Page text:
“It’s Congress’s chance to act and do its job to make sure to extend this opportunity in a very sustainable and predictable way to many more people across our country,” DeVos said.

About 1,000 students have graduated with degrees or postsecondary certificates since the Second Chance program began in 2016. Although Republicans criticized the pilot as an overreach by the Obama administration at the time, signs of bipartisan support for prison education have emerged since then.

The Trump administration and Senator Lamar Alexander, the Republican chairman of the Senate education committee, have offered support for including a repeal of the 1994 ban in a reauthorization of the Higher Education Act. And earlier this year, legislation to repeal the ban got GOP co-sponsors in the House and Senate for the first time.

Nixon, who herself served three and a half years in prison, said in an interview that she expected difficult conversations around carve-outs for Pell eligibility in prisons -- who gets federal aid and who doesn’t based on types of convictions, length of sentence or other factors.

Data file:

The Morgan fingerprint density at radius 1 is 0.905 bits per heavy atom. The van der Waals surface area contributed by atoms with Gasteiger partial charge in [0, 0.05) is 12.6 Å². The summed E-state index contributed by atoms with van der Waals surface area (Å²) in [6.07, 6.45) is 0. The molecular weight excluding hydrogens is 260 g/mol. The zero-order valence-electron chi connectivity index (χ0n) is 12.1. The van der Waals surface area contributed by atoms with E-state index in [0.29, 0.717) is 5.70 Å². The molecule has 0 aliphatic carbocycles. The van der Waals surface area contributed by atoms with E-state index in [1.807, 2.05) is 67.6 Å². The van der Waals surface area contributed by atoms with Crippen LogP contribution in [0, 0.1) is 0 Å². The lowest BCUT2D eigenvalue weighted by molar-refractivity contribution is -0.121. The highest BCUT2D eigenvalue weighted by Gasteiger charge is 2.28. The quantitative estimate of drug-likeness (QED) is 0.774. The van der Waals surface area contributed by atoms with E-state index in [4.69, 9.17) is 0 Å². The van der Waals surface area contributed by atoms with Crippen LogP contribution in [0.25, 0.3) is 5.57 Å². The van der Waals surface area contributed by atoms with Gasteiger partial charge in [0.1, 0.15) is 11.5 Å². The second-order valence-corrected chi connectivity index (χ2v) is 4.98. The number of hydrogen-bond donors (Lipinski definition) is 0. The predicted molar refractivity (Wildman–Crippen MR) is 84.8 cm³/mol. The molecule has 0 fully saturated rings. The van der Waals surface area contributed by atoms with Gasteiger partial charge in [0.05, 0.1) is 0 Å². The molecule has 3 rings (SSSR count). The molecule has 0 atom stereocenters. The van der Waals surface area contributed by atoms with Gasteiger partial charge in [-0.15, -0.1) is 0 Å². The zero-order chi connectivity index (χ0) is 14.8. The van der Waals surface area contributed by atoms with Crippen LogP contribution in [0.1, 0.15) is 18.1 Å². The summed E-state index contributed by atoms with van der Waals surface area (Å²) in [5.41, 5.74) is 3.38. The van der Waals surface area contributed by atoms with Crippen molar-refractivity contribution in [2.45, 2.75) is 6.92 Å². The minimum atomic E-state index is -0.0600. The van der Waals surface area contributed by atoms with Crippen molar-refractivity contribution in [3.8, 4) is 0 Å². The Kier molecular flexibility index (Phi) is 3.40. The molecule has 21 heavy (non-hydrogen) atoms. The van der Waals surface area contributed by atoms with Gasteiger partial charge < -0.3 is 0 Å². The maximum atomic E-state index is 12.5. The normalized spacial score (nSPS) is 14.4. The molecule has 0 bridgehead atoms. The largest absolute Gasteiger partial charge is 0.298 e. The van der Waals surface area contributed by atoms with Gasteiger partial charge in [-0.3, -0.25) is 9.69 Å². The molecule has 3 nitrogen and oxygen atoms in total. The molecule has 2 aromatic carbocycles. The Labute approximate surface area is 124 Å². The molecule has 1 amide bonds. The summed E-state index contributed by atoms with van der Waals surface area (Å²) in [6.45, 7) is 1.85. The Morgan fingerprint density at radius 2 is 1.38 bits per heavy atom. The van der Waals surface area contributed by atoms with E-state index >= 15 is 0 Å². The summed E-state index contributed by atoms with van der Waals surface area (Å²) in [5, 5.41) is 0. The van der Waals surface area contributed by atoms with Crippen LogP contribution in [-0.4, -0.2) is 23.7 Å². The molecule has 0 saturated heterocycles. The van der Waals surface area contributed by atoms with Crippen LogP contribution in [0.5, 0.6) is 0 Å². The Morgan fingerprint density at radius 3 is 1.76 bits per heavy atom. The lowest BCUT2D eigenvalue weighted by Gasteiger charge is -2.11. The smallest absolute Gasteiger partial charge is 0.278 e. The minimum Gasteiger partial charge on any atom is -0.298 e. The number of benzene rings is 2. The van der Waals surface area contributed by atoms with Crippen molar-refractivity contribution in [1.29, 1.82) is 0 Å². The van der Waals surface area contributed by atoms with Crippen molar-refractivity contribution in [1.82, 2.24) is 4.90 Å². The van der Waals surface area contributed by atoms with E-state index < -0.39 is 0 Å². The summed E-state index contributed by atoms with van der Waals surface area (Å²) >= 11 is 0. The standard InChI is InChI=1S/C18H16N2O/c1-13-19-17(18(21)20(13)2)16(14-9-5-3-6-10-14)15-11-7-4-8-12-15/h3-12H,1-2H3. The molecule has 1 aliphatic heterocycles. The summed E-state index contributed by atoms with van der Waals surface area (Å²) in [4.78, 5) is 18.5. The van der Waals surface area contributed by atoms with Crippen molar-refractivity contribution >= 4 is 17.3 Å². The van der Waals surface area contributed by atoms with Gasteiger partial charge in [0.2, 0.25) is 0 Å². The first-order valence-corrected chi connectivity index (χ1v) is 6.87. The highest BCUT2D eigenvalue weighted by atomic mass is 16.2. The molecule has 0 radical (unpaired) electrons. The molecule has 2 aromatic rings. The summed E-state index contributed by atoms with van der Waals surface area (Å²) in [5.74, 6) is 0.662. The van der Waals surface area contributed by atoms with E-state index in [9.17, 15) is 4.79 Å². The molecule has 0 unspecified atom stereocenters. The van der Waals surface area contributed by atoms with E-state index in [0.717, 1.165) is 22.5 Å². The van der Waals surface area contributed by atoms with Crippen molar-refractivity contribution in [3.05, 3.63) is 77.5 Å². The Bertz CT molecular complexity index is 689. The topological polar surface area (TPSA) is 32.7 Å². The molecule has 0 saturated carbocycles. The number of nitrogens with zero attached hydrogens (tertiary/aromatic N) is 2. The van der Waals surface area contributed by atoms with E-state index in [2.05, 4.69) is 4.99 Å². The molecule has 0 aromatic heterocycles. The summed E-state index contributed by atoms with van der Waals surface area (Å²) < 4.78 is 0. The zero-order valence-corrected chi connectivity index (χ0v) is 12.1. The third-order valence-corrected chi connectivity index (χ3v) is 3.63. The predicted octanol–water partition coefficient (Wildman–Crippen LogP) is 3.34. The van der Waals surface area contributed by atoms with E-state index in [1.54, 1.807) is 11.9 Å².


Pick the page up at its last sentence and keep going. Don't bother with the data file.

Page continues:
“That’s why I think they’re moving slowly. Not because there’s a lack of will to move forward,” she said.

Nixon said she disagrees with restrictions on grant eligibility because any person has the ability to change and because the length of prison sentences can always change as a result of exoneration, pardons or compassionate release.

And she said the comments from DeVos -- and her personal visits to two prison education programs -- were encouraging for supporters of expanding aid to incarcerated students.

“Her recommendations were all about broad access, and that was a pleasant surprise,” Nixon said.

Making the Case for Pell Reinstatement

Panelists at the Vera event took stock of the shifting support for restoring aid to incarcerated students.

“We’ve come a lot farther on this issue than we ever anticipated,” said Hayne Moon, the government affairs director at the Vera Institute. “Partly as a result of this pilot program and as a result, I think, of synergy between the right and the left. It’s really moved the issue forward on Capitol Hill.”

John Wetzel, secretary of the Pennsylvania Department of Corrections, said the majority of the incarcerated population in the U.S. will eventually re-enter their communities and education is the best tool to help them succeed -- a message correctional administrators have brought to lawmakers and their staffs on Capitol Hill.

“If they’re getting back out, why aren’t we giving them the tools to be successful?” he said.